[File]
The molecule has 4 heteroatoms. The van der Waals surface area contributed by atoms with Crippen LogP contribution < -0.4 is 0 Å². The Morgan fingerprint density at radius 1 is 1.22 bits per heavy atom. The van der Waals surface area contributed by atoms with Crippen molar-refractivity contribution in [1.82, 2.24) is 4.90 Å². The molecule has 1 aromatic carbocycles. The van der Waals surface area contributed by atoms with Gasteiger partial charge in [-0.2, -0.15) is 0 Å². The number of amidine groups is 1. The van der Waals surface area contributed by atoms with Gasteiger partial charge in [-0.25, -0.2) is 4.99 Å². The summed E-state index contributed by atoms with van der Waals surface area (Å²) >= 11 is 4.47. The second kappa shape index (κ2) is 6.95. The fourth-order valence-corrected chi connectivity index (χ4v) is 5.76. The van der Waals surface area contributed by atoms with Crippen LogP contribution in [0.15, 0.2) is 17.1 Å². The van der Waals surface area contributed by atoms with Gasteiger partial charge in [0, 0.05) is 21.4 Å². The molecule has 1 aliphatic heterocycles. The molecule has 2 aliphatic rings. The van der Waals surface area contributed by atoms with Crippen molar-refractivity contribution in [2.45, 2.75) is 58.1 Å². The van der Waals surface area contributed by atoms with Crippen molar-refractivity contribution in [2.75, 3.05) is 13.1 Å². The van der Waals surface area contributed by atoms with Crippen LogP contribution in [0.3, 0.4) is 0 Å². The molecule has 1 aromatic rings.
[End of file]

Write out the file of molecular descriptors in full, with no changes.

The molecule has 4 heteroatoms. The van der Waals surface area contributed by atoms with Crippen LogP contribution < -0.4 is 0 Å². The Morgan fingerprint density at radius 1 is 1.22 bits per heavy atom. The van der Waals surface area contributed by atoms with Crippen molar-refractivity contribution in [1.82, 2.24) is 4.90 Å². The molecule has 1 aromatic carbocycles. The van der Waals surface area contributed by atoms with Gasteiger partial charge in [-0.2, -0.15) is 0 Å². The number of amidine groups is 1. The van der Waals surface area contributed by atoms with Gasteiger partial charge in [-0.25, -0.2) is 4.99 Å². The summed E-state index contributed by atoms with van der Waals surface area (Å²) >= 11 is 4.47. The second kappa shape index (κ2) is 6.95. The fourth-order valence-corrected chi connectivity index (χ4v) is 5.76. The van der Waals surface area contributed by atoms with Crippen LogP contribution in [0.15, 0.2) is 17.1 Å². The van der Waals surface area contributed by atoms with Gasteiger partial charge in [0, 0.05) is 21.4 Å². The molecule has 1 aliphatic heterocycles. The molecule has 2 aliphatic rings. The van der Waals surface area contributed by atoms with Crippen molar-refractivity contribution in [2.45, 2.75) is 58.1 Å². The van der Waals surface area contributed by atoms with Crippen molar-refractivity contribution in [2.75, 3.05) is 13.1 Å². The van der Waals surface area contributed by atoms with Crippen LogP contribution in [0.3, 0.4) is 0 Å². The molecule has 1 aromatic rings.